Everyone agreed that a key to good open documentation is to make the creation and maintenance of it easy, so the complexity of DocBook is a hurdle. If a potential writer knows lots of good information about an open source technology, we don't want that person discouraged by having to learn DocBook. Nik Clayton said that DocBook ought to supply better style sheet support. Mark Galassi from Los Alamos National Laboratories disagreed: "People should not have to think about such things," he said. For the short term, then, many projects may use DocBook behind the scenes, through conversions, allowing interested authors to submit their information in whatever format is comfortable. In the long run, however, as Norm reminded us, "What we need is a good, open source XML editor."
(There was considerable interest among participants in an XML editor named Conglomerate. Aside from the fact that this editor has its own form of style sheets, it seems to provide a lot of the features that writers need in an XML environment. We're going to keep our eye on this project.)
XML is replacing SGML. Norm recommended that groups begin using XML instead of SGML, if they haven't already, and start thinking about converting existing SGML documents. Most new development, Norm told us, is taking place with XML. According to Norm, conversion from SGML to XML ought to be easy for most documents. The one area of concern involves the use of "marked sections," which XML does not support.
The group also settled on the use of other standard formats: PNG for bitmapped graphics and SVG for vector graphics.
More interestingly, the group decided to support a set of metadata tags called the Dublin Core. These tags provide the background information that lets projects track the status of documentation quickly. This initiative tracks information such as the creator of a file; its title; its most recent revision; its current maintainer; its subject and related keywords; and so on. It is much easier for a person or a browser to search this material than the whole document. Paul Jones, director of MetaLab at the University of North Carolina, and Dan Mueth, project coordinator of the free software GNOME Documentation Project, proposed an Open Source Metadata Framework based on the Dublin Core. Norm Walsh agreed to create the necessary templates to make it easy to implement these metadata tags into DocBook documents.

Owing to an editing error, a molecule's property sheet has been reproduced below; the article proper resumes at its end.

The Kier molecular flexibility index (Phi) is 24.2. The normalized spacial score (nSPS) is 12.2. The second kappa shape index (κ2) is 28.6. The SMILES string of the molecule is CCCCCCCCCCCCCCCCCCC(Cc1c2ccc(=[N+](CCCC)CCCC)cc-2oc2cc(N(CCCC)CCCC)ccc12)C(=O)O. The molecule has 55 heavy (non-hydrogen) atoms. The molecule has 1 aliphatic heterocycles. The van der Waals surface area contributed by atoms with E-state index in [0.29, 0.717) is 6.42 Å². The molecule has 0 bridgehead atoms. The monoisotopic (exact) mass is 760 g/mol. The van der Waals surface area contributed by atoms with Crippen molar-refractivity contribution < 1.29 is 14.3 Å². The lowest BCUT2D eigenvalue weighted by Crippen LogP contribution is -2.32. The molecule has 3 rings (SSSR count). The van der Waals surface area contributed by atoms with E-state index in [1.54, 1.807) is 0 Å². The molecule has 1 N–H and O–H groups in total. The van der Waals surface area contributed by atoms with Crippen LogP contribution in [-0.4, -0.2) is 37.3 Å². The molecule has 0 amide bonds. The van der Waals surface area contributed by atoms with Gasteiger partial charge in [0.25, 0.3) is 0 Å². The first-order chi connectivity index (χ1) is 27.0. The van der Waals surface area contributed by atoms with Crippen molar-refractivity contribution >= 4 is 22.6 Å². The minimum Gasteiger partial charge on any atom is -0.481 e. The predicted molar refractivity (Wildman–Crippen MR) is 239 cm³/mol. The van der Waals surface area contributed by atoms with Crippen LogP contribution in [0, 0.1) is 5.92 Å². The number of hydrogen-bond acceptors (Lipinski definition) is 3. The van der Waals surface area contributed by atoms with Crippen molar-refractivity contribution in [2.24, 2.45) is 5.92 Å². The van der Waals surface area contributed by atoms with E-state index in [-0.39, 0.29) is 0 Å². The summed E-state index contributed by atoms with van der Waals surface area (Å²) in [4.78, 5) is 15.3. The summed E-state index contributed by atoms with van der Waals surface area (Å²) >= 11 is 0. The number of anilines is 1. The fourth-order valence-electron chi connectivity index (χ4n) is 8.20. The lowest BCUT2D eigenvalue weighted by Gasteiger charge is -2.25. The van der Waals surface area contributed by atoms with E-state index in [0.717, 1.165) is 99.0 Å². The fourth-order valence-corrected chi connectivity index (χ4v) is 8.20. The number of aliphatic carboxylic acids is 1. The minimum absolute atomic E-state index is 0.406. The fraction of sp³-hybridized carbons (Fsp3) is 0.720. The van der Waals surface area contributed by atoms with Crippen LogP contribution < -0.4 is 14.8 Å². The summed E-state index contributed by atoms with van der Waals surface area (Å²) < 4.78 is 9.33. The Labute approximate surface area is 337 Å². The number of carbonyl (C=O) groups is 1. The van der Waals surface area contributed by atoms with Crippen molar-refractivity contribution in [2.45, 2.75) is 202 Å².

Dan Mueth, of GNOME, hopes that such a set of tags will make it easier to implement a robust help system on open platforms, one that will be able to find relevant documentation (help and man pages, FAQs, HOWTOs, related documentation, and even information sources out on the Internet. One way to make such searches easier is to have a mechanism that would let a project "register" its information during installation. Dan and Eric Bischoff of the KDE documentation team have agreed to investigate this problem for the group.
There is much more to say about this eight-hour-long summit meeting, and I may add some information in my reports later in the week. What I've noted above are the highlights. The most important conclusion to draw from this summit, however, is that it is just a beginning. Many of these individuals met each other for the first time on Sunday. They have established some goals, started some investigations, and gained some focus: just the kind of "small steps" that Eric Raymond suggested. This project is off the ground; I hope that the open source groups that did not send a representative will get involved after reading this report.
Editor-in-Chief, Technical Publishing
O'Reilly & Associates